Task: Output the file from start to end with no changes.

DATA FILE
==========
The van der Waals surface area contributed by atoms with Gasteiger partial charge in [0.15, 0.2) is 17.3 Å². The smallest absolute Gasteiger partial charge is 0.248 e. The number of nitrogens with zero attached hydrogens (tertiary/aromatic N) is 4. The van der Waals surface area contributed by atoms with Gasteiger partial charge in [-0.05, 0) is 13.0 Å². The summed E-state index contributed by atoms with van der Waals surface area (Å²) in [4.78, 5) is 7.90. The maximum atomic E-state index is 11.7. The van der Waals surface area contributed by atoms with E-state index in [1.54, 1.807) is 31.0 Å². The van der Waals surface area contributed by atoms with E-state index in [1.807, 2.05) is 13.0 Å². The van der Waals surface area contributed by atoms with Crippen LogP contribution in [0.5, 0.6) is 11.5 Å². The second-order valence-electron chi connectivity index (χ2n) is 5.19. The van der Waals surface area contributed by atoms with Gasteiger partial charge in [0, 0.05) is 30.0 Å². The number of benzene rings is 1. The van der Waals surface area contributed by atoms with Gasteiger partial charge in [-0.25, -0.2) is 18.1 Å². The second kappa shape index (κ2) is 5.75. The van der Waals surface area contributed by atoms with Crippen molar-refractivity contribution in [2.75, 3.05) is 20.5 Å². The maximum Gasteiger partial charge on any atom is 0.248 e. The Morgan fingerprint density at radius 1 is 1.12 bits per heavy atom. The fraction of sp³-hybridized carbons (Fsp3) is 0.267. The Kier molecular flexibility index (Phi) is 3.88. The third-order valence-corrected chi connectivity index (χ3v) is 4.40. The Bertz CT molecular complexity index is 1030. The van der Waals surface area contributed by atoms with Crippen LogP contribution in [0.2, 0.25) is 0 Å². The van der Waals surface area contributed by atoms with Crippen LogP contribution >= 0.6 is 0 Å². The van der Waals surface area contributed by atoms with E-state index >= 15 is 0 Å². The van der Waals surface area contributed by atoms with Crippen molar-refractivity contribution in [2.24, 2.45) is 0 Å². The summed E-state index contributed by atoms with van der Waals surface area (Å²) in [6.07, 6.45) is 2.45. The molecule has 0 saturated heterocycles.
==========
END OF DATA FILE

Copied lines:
The van der Waals surface area contributed by atoms with Gasteiger partial charge in [0.15, 0.2) is 17.3 Å². The smallest absolute Gasteiger partial charge is 0.248 e. The number of nitrogens with zero attached hydrogens (tertiary/aromatic N) is 4. The van der Waals surface area contributed by atoms with Gasteiger partial charge in [-0.05, 0) is 13.0 Å². The summed E-state index contributed by atoms with van der Waals surface area (Å²) in [4.78, 5) is 7.90. The maximum atomic E-state index is 11.7. The van der Waals surface area contributed by atoms with E-state index in [1.54, 1.807) is 31.0 Å². The van der Waals surface area contributed by atoms with E-state index in [1.807, 2.05) is 13.0 Å². The van der Waals surface area contributed by atoms with Crippen LogP contribution in [0.5, 0.6) is 11.5 Å². The second-order valence-electron chi connectivity index (χ2n) is 5.19. The van der Waals surface area contributed by atoms with Gasteiger partial charge in [0, 0.05) is 30.0 Å². The number of benzene rings is 1. The van der Waals surface area contributed by atoms with Gasteiger partial charge in [-0.25, -0.2) is 18.1 Å². The second kappa shape index (κ2) is 5.75. The van der Waals surface area contributed by atoms with Crippen molar-refractivity contribution in [2.75, 3.05) is 20.5 Å². The maximum Gasteiger partial charge on any atom is 0.248 e. The Morgan fingerprint density at radius 1 is 1.12 bits per heavy atom. The fraction of sp³-hybridized carbons (Fsp3) is 0.267. The Kier molecular flexibility index (Phi) is 3.88. The third-order valence-corrected chi connectivity index (χ3v) is 4.40. The Bertz CT molecular complexity index is 1030. The van der Waals surface area contributed by atoms with Crippen LogP contribution in [0.2, 0.25) is 0 Å². The van der Waals surface area contributed by atoms with Crippen LogP contribution >= 0.6 is 0 Å². The van der Waals surface area contributed by atoms with E-state index >= 15 is 0 Å². The van der Waals surface area contributed by atoms with Crippen molar-refractivity contribution in [2.24, 2.45) is 0 Å². The summed E-state index contributed by atoms with van der Waals surface area (Å²) in [6.07, 6.45) is 2.45. The molecule has 0 saturated heterocycles.